Cleaving picks up a few years after Ms. Powell finished writing Julie and Julia 365 Days, 524 Recipes, 1 Tiny Apartment Kitchen (why the chronic need to subtitle everything?), as she’s tangled up in an affair with an old boyfriend that she refers to coyly as D.  Her husband learns of this and has a revenge affair of his own, but ultimately he doesn’t want to leave Ms. Powell, who herself feels no inclination to either end her affair or her marriage.  Instead, for reasons which are never adequately explained, she heads out of Queens to become an apprentice butcher in Kingston, New York.  When her apprenticeship comes to its end, Ms. Powell, still floundering, hits the road again, this time stopping in Argentina, the Ukraine, Japan and Tanzania; supposedly she’s traveling in order to learn more about meat, and how different cultures kill, cook and eat it, but really, she’s running from her husband, a fact Ms. Powell acknowledges.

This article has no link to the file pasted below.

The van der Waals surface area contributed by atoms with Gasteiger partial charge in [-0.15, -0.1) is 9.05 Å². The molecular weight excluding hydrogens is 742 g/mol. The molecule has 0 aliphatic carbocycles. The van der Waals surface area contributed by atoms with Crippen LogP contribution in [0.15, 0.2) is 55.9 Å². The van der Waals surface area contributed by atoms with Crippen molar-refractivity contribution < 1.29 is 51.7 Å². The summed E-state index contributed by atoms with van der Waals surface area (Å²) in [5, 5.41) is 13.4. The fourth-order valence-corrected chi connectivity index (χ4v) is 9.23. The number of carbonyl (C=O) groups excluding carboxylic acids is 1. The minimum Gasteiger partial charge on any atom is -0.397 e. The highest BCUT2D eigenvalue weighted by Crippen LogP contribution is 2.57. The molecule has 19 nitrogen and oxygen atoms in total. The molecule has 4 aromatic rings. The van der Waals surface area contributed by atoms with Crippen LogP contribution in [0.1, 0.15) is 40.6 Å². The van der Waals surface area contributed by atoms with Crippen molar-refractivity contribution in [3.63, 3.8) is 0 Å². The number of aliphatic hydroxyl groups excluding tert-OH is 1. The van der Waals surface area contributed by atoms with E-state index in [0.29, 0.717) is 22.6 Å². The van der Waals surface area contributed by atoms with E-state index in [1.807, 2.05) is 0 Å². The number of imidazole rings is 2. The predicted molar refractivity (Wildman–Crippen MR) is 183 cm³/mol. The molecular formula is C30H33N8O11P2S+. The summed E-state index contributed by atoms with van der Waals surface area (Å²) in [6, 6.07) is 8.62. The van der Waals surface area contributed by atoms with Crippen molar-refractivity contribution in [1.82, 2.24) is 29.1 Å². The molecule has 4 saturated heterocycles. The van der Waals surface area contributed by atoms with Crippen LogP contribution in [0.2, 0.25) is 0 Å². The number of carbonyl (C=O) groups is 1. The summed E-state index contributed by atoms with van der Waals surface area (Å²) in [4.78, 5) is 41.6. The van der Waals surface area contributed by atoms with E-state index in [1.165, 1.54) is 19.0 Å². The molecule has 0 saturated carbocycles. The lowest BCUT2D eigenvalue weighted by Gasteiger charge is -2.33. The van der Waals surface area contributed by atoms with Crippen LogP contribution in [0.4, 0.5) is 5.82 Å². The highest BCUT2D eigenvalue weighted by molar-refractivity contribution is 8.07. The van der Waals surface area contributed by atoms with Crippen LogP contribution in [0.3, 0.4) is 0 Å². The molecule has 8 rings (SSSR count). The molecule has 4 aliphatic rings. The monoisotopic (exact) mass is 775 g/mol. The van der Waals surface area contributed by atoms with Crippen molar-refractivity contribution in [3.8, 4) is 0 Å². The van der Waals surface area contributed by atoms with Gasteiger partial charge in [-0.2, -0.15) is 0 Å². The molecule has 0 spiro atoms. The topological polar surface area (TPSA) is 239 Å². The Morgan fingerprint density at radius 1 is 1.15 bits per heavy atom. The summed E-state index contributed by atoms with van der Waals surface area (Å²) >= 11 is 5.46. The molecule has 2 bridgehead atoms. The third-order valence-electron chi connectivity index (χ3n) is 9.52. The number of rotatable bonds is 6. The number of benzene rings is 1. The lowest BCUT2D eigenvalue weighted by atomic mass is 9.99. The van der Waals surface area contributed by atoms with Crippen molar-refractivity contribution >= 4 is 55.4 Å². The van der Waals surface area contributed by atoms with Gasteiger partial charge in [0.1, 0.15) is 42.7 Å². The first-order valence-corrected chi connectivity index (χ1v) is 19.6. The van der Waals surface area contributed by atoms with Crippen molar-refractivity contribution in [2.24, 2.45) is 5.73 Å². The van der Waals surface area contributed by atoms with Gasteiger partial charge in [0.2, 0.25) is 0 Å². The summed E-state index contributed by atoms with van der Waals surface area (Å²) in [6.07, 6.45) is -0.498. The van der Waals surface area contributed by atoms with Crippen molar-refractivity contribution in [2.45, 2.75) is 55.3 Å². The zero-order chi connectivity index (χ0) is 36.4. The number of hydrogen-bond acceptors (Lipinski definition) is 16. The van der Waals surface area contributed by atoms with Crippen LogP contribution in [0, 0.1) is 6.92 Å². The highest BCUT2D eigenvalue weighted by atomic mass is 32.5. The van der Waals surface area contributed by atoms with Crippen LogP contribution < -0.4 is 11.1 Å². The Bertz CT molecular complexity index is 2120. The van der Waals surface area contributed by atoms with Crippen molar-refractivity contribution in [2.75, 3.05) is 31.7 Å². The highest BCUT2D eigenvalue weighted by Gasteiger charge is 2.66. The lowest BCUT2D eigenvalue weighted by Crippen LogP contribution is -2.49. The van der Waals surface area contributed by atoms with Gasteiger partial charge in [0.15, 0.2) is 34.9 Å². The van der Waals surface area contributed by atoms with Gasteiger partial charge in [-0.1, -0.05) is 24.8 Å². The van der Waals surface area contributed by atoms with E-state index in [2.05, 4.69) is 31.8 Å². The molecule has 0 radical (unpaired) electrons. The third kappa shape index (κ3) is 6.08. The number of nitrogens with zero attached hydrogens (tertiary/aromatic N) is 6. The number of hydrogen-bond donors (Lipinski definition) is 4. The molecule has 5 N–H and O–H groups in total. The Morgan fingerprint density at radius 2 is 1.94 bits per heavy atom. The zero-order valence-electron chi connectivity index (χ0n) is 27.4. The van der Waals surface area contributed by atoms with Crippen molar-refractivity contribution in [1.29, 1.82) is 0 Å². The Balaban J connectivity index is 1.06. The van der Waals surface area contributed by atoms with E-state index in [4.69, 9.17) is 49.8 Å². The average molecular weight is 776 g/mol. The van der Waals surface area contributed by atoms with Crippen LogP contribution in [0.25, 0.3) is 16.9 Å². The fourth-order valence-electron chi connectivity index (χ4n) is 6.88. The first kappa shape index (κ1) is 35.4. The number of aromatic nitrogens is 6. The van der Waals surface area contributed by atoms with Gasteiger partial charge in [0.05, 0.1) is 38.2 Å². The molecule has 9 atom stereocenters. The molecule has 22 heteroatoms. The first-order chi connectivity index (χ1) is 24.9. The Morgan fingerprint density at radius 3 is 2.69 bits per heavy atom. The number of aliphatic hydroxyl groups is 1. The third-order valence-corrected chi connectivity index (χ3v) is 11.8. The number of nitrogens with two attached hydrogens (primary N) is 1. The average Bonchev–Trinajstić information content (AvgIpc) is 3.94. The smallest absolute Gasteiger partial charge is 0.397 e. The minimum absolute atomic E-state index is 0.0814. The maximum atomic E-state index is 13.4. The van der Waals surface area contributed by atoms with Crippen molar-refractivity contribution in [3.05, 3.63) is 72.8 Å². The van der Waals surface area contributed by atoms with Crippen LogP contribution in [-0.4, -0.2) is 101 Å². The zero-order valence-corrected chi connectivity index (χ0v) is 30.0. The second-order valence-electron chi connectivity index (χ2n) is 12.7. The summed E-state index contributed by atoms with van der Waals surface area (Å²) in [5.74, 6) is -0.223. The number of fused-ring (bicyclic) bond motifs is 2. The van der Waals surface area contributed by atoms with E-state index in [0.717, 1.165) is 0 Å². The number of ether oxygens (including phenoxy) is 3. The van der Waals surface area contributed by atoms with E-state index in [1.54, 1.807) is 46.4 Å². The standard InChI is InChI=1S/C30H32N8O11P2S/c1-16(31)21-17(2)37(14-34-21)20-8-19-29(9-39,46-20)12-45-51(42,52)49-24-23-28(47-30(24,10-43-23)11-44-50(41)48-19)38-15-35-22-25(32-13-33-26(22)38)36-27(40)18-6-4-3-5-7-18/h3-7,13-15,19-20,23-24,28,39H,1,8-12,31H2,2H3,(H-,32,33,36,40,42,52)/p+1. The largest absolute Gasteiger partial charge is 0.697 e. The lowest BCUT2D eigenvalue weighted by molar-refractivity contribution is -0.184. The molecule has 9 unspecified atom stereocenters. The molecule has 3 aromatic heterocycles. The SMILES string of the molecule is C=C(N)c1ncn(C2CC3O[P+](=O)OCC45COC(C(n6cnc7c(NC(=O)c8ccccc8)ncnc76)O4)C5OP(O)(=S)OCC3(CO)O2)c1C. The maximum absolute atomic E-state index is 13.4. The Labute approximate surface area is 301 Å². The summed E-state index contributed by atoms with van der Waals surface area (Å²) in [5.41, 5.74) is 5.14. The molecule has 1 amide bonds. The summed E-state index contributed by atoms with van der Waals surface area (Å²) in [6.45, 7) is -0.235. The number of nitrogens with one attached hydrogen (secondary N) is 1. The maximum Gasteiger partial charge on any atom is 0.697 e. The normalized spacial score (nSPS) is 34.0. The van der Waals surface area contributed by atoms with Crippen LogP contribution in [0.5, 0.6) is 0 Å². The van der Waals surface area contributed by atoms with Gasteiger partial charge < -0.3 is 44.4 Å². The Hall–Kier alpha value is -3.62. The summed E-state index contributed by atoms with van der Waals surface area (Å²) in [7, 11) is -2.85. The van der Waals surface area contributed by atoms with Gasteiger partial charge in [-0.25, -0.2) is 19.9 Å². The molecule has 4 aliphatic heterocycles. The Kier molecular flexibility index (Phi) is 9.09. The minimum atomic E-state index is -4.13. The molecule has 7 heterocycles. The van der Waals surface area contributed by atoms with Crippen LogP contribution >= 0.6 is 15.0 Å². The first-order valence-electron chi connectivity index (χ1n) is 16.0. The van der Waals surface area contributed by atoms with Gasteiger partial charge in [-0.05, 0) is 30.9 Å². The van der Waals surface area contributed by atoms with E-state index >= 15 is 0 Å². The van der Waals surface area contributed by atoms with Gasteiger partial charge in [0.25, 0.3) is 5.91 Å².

Ms. Powell acknowledges a lot more than just this, though.  She depicts in great detail her escapades with D: bondage, biting and banging, oh my.  It doesn’t bother me that Ms. Powell loves being tied up, it just bores me; each so-called sexy scenelet seems to have been written strictly to provoke and show off.  It’s as though Ms. Powell is gleefully nudging the reader in the ribs and saying, “Did you get to the part where he throws me down so hard he bruises me?  What did you think about the part where we strip each other?  What about when we dry humped while my husband slept in the adjacent room?  Isn’t my sex life so hot?”

This self-satisfied aura pervades the entire book, and the frequency with which Ms. Powell congratulates herself in one fashion or another was utterly fascinating to me.  She describes herself as sexy, as alluring, as inviting.  At one point, when explaining why she so loves the text message, Ms. Powell writes, “With written words I can persuade, tease, seduce.  My words are what make me desirable.”

Not so, I say.